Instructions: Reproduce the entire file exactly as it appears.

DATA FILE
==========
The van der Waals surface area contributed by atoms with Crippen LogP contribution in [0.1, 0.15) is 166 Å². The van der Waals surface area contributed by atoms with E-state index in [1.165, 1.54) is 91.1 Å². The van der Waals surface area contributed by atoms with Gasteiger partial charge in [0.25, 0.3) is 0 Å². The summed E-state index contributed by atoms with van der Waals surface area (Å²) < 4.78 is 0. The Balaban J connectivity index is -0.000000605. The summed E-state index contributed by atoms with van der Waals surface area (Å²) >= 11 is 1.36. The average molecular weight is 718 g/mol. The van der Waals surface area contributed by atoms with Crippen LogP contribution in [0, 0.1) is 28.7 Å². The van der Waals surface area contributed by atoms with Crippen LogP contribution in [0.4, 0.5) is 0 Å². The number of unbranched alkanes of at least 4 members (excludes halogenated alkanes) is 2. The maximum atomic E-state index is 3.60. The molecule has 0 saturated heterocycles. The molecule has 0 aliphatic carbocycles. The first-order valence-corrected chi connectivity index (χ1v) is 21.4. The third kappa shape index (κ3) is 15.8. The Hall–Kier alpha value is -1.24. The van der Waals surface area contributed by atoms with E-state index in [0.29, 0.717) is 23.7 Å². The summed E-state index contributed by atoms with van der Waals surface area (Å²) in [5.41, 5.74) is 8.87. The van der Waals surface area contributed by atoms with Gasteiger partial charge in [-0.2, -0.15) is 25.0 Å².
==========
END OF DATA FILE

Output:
The van der Waals surface area contributed by atoms with Crippen LogP contribution in [0.1, 0.15) is 166 Å². The van der Waals surface area contributed by atoms with E-state index in [1.165, 1.54) is 91.1 Å². The van der Waals surface area contributed by atoms with Gasteiger partial charge in [0.25, 0.3) is 0 Å². The summed E-state index contributed by atoms with van der Waals surface area (Å²) < 4.78 is 0. The Balaban J connectivity index is -0.000000605. The summed E-state index contributed by atoms with van der Waals surface area (Å²) >= 11 is 1.36. The average molecular weight is 718 g/mol. The van der Waals surface area contributed by atoms with Crippen LogP contribution in [0, 0.1) is 28.7 Å². The van der Waals surface area contributed by atoms with Crippen LogP contribution in [0.4, 0.5) is 0 Å². The number of unbranched alkanes of at least 4 members (excludes halogenated alkanes) is 2. The maximum atomic E-state index is 3.60. The molecule has 0 saturated heterocycles. The molecule has 0 aliphatic carbocycles. The first-order valence-corrected chi connectivity index (χ1v) is 21.4. The third kappa shape index (κ3) is 15.8. The Hall–Kier alpha value is -1.24. The van der Waals surface area contributed by atoms with E-state index in [0.29, 0.717) is 23.7 Å². The summed E-state index contributed by atoms with van der Waals surface area (Å²) in [5.41, 5.74) is 8.87. The van der Waals surface area contributed by atoms with Gasteiger partial charge in [-0.2, -0.15) is 25.0 Å².